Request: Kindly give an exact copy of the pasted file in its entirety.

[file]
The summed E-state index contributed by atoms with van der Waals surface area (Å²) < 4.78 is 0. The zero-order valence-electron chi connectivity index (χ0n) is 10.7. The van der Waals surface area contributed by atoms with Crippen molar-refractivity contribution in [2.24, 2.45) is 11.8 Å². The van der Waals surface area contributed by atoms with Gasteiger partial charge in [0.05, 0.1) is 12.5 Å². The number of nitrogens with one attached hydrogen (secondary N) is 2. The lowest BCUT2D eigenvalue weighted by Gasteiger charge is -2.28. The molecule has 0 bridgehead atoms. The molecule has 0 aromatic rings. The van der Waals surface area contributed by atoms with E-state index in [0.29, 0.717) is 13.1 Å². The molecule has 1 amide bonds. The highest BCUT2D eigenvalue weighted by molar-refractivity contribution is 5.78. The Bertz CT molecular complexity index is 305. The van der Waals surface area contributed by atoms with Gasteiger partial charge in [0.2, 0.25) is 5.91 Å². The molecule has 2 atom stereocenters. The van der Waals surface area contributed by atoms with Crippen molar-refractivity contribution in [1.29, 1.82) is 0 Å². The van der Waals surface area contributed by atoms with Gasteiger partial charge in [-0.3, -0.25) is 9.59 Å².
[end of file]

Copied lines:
The summed E-state index contributed by atoms with van der Waals surface area (Å²) < 4.78 is 0. The zero-order valence-electron chi connectivity index (χ0n) is 10.7. The van der Waals surface area contributed by atoms with Crippen molar-refractivity contribution in [2.24, 2.45) is 11.8 Å². The van der Waals surface area contributed by atoms with Gasteiger partial charge in [0.05, 0.1) is 12.5 Å². The number of nitrogens with one attached hydrogen (secondary N) is 2. The lowest BCUT2D eigenvalue weighted by Gasteiger charge is -2.28. The molecule has 0 bridgehead atoms. The molecule has 0 aromatic rings. The van der Waals surface area contributed by atoms with E-state index in [0.29, 0.717) is 13.1 Å². The molecule has 1 amide bonds. The highest BCUT2D eigenvalue weighted by molar-refractivity contribution is 5.78. The Bertz CT molecular complexity index is 305. The van der Waals surface area contributed by atoms with Gasteiger partial charge in [0.2, 0.25) is 5.91 Å². The molecule has 2 atom stereocenters. The van der Waals surface area contributed by atoms with Crippen molar-refractivity contribution in [1.29, 1.82) is 0 Å². The van der Waals surface area contributed by atoms with Gasteiger partial charge in [-0.3, -0.25) is 9.59 Å².